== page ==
It is not difficult to record from broadcast source such as radio, films, or the internet. But,

  • sound quality may not always be good enough,
  • security is still a concern, and
  • copyright is still an issue.

You can also record ‘authentic’ situations, by simply recording people while they speak in spontaneous situations. But,

  • permission of speakers must be obtained,
  • authenticity may be lost when a microphone is introduced,
  • sound quality may be poor,
  • content cannot be controlled, and
  • Texts may not make sense when taken out of context.

But with care and practice, good results can be obtained.

Composing and Recording Your Own Texts

The preferred solution is to compose and record your own texts. Anyone can do this, but it does take some time to learn how. Of course, audio professionals can be used, and generally, professionals do a good job. But they may not be available, and they are often too expensive. Amateurs can do a good job if they get the right equipment, spend time and effort learning how to use it, and then take care to do a good job.

Scripted texts—speakers reading from prepared written texts—are the easiest texts to make, and they are generally the least appropriate. Written language is very different from spoken language, and the purpose of a listening test is to test the comprehension of spoken language. Furthermore, few readers can read something aloud and make it sound like realistic, spontaneous speech. So scripted texts are generally inappropriate from a construct perspective, and they generally sound unnatural to the listener.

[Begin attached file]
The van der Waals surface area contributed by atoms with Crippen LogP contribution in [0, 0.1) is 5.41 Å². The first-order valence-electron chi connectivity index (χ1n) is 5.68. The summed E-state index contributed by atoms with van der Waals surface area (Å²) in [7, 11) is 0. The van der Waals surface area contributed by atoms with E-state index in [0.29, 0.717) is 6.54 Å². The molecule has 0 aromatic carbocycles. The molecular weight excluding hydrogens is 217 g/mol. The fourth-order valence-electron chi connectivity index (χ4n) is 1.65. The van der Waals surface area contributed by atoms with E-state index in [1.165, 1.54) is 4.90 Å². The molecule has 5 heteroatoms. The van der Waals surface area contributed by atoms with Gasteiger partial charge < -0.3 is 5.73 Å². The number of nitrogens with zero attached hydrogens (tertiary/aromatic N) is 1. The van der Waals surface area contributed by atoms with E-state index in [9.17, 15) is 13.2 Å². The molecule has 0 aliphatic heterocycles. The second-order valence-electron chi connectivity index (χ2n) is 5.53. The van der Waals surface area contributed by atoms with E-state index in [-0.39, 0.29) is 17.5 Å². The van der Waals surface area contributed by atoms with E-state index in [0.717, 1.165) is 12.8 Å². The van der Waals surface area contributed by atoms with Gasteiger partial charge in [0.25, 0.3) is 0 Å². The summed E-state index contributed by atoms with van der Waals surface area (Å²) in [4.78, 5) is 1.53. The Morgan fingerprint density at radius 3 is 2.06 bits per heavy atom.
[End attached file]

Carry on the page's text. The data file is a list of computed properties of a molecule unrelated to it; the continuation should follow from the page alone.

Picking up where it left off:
Semi-scripted Texts

Semi-scripted texts are far better. To make these, you determine the content in advance, but not the words to be spoken. This can produce fairly realistic, spontaneous texts. Even if not entirely natural, they may be good enough for many purposes.

Below is an example of a semi-script in which a hotel guest is talking to desk staff. In order to create this, the two actors, the guest and the staff, will read the semi-script through a number of times, and then act out the situation using their own words.

Guest:             (Complaint) Wanted a plaza suite with the Central Park view. Unhappy with the view.

Staff:   It has some view.

Guest:             Contradicts.

Staff:   Tries to find another suite.

Guest:             Second complaint: only one living area.

Staff:   (Looks at reservations on the 11th floor.) Finds a room with a view of the park.

Guest:             Does it have satellite BBC TV?

Staff:   It hasn’t.

Guest:             He asked on the phone, because of a special match he wants to see. Threatens to move.

Staff:   (Leaves to speak with the manager, then returns) Offers the presidential suite.

Guest:             Concerned about the price.

Staff:   No extra charge.

Guest:             Wants to check the room.

Making Semi-scripted Texts More Natural